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Remembering a Hollywood icon

March 23, 2011 - Mel Toadvine
When you work in a profession like journalism or any form of the media, you get to meet a lot of well-known people. Over the years I have met many, including presidents, movie stars, foreign dignitaries and the like.

Some were humorous meetings like the night that Ella Fitzgerald walked into the living quarters of a hotel room where a few fellow editors were sitting around having a drink, laughing and having fun. She sat down and joked and kidded with us for more than an hour.

While she was a celebrity, she was no different than the rest of us. She had just performed at the University of Maryland Eastern Shore (UMES), which had named its performing arts center in her honor.

It was the same with nearly all those people whose names appeared in headlines and in stories from the regular mainstream press to the tabloid rags.

I was reminded of some of those meetings, although short on most occasions. The one that I will never forget was being sent to a hotel to interview a very famous African American entertainer. I knocked on the door and he opened the door standing in the nude and apologized saying he had just gotten out of the shower. You don’t forget those moments.

But this week, I remembered a short meeting and conversation/interview with Elizabeth Taylor, one of the most popular and loved actresses of my lifetime. My thoughts went back to that day after reading of her death.

It was a short get-together, but one that left me with a good feeling because she was one of the friendliest celebrities that I had ever met. She was modest and charming.

It was when I was asked to cover a trip of a U.S. senator to the Eastern Shore of Virginia in the early 1980s when I was a reporter and photographer for the big daily on Maryland’s Eastern Shore.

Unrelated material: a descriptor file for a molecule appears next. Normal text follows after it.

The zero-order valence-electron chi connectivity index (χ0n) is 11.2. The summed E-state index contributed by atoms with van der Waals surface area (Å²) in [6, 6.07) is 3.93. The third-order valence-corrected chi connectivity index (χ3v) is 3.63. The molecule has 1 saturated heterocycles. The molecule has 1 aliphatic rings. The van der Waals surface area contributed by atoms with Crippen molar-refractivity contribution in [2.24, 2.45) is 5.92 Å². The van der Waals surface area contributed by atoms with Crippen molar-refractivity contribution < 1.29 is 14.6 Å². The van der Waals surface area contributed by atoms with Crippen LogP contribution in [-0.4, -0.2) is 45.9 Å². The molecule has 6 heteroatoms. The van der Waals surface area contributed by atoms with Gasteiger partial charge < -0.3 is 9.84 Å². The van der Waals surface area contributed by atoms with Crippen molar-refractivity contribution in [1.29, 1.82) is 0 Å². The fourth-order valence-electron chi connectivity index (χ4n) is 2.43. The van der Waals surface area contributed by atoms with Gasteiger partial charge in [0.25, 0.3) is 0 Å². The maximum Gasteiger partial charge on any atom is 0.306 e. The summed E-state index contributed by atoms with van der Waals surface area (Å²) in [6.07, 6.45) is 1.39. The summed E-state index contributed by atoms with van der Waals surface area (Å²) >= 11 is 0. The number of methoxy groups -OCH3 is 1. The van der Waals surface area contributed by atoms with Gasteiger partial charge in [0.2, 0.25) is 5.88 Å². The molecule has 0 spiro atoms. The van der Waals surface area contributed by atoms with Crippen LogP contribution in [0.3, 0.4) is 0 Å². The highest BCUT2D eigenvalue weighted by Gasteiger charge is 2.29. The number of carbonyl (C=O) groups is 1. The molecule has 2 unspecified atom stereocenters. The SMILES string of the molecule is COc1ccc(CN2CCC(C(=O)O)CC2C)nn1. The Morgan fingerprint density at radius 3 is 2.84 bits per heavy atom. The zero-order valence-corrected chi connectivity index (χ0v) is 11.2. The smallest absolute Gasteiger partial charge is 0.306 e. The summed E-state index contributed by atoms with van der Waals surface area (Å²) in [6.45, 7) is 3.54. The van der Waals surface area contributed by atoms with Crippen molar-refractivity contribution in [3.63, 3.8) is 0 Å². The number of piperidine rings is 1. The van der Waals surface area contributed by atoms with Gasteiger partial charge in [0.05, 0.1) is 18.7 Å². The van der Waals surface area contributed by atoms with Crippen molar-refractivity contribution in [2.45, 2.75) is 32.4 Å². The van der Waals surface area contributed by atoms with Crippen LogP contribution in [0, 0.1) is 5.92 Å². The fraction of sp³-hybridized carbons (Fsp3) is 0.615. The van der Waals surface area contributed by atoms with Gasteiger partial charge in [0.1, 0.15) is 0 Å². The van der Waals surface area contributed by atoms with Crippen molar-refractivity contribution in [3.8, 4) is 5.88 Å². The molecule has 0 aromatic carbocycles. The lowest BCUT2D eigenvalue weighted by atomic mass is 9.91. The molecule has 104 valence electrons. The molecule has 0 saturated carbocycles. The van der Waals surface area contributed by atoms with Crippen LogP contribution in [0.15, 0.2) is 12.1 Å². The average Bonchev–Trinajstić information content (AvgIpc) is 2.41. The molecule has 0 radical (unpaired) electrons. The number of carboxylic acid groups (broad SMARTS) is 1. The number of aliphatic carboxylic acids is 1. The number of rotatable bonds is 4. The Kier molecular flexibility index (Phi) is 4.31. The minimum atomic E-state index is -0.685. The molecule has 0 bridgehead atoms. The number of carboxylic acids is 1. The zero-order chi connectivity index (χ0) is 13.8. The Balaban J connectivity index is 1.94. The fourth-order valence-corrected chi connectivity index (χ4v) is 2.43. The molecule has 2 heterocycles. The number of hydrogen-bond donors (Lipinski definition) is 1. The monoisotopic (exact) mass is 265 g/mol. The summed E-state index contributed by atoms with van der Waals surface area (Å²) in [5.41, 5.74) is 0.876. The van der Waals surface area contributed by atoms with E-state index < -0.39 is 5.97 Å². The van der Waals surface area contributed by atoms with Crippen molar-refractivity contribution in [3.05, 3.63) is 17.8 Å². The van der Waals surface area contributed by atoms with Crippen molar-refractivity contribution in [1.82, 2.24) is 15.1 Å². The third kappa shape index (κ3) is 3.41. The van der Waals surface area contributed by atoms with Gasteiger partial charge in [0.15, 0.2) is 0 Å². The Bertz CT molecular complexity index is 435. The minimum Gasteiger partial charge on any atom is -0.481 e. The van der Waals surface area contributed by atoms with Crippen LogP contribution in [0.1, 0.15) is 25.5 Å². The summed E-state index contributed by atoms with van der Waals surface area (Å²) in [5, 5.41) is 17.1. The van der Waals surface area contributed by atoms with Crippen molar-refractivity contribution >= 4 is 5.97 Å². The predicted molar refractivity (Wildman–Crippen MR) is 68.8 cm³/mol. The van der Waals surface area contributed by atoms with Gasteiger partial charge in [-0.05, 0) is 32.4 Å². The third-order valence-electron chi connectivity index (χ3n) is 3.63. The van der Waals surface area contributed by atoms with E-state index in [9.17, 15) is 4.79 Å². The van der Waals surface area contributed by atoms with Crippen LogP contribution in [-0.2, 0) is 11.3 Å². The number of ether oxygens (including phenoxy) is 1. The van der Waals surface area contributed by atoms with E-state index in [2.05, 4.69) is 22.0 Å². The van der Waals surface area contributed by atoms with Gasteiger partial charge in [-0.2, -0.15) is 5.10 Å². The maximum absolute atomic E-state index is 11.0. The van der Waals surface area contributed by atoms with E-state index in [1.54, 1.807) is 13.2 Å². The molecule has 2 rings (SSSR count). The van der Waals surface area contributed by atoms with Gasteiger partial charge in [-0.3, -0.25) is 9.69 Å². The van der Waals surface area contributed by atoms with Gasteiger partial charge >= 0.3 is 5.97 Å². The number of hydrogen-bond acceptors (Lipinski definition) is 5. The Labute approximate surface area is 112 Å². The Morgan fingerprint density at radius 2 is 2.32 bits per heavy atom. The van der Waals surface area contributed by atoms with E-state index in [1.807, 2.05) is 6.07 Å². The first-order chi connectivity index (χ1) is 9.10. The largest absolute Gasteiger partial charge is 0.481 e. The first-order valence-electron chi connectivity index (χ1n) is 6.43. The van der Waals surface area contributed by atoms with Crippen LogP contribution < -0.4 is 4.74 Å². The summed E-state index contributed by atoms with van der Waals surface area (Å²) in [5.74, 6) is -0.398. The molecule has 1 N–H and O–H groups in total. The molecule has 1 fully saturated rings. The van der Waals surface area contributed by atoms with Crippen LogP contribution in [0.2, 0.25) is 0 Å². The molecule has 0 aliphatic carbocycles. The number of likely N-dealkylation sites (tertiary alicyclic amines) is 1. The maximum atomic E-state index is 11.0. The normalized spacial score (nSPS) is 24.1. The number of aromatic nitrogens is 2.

Elizabeth Taylor had come along with her husband, John Warner, a former Secretary of the Navy, in December of 1976. Warner was elected a U.S. senator from Virginia in 1978 and the couple divorced in 1982, so the chance meeting and interview had to be during the years.

It was big news for a U.S. Senator from Virginia to come across the Chesapeake Bay to visit his constituents. It rarely happened, but he was seeking reelection as I recall.

Virginia’s Eastern Shore is separated from the rest of the state by several miles of the mouth of the Chesapeake Bay and those living on the eastern shore side were mainly potato farmers and chicken growers and had nothing in common with their brethren on the other side of the bay, those associated with the big naval base in Norfolk or the whole Chesapeake area.

But Warner had come to Virginia to campaign for reelection.

It was during a time when Elizabeth Taylor had gained some weight, but she was still a beautiful woman with a warm smile and a personality to match it. I found talking with her much more interesting than with her politician husband. She was gracious and most of the residents of that separated step-child area of Virginia were more interested in the actress than the man who was trying to get their votes.

I took photographs and they were published but were lost over the years in boxes of newspaper memories.

But as for memories, just meeting one of the most beautiful women in the world was awesome enough for this young reporter who spent some real time with a Hollywood icon.



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